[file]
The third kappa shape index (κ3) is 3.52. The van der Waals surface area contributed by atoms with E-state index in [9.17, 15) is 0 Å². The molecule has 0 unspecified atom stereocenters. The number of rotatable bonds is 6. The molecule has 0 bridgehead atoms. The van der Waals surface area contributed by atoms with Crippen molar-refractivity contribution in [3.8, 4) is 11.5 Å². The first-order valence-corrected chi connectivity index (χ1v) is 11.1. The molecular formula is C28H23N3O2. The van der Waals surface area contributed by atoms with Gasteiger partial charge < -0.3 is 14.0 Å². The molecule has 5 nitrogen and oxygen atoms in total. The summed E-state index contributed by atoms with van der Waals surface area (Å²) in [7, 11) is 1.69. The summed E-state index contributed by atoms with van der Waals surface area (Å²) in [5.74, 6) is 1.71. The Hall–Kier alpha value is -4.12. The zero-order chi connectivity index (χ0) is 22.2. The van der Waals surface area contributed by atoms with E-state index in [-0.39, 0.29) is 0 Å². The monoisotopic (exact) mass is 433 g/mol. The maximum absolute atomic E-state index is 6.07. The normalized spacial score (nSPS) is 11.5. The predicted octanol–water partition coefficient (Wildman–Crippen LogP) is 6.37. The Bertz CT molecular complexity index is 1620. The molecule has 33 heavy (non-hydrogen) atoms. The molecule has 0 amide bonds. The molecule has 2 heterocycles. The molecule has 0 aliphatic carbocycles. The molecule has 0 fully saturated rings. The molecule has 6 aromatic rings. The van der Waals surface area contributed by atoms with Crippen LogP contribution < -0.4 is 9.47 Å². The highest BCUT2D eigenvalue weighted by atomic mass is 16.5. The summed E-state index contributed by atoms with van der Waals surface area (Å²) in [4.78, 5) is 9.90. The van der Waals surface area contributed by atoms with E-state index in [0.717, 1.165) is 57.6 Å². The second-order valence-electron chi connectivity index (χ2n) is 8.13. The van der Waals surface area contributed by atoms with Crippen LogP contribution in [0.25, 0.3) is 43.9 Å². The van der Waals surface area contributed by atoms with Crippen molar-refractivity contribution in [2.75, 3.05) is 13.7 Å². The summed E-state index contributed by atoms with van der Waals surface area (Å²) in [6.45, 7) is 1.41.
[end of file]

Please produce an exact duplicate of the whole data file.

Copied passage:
The third kappa shape index (κ3) is 3.52. The van der Waals surface area contributed by atoms with E-state index in [9.17, 15) is 0 Å². The molecule has 0 unspecified atom stereocenters. The number of rotatable bonds is 6. The molecule has 0 bridgehead atoms. The van der Waals surface area contributed by atoms with Crippen molar-refractivity contribution in [3.8, 4) is 11.5 Å². The first-order valence-corrected chi connectivity index (χ1v) is 11.1. The molecular formula is C28H23N3O2. The van der Waals surface area contributed by atoms with Gasteiger partial charge < -0.3 is 14.0 Å². The molecule has 5 nitrogen and oxygen atoms in total. The summed E-state index contributed by atoms with van der Waals surface area (Å²) in [7, 11) is 1.69. The summed E-state index contributed by atoms with van der Waals surface area (Å²) in [5.74, 6) is 1.71. The Hall–Kier alpha value is -4.12. The zero-order chi connectivity index (χ0) is 22.2. The van der Waals surface area contributed by atoms with E-state index in [-0.39, 0.29) is 0 Å². The monoisotopic (exact) mass is 433 g/mol. The maximum absolute atomic E-state index is 6.07. The normalized spacial score (nSPS) is 11.5. The predicted octanol–water partition coefficient (Wildman–Crippen LogP) is 6.37. The Bertz CT molecular complexity index is 1620. The molecule has 33 heavy (non-hydrogen) atoms. The molecule has 0 amide bonds. The molecule has 2 heterocycles. The molecule has 0 aliphatic carbocycles. The molecule has 0 fully saturated rings. The molecule has 6 aromatic rings. The van der Waals surface area contributed by atoms with Crippen LogP contribution < -0.4 is 9.47 Å². The highest BCUT2D eigenvalue weighted by atomic mass is 16.5. The summed E-state index contributed by atoms with van der Waals surface area (Å²) in [4.78, 5) is 9.90. The van der Waals surface area contributed by atoms with E-state index in [0.717, 1.165) is 57.6 Å². The second-order valence-electron chi connectivity index (χ2n) is 8.13. The van der Waals surface area contributed by atoms with Crippen LogP contribution in [0.25, 0.3) is 43.9 Å². The van der Waals surface area contributed by atoms with Crippen molar-refractivity contribution in [2.75, 3.05) is 13.7 Å². The summed E-state index contributed by atoms with van der Waals surface area (Å²) in [6.45, 7) is 1.41.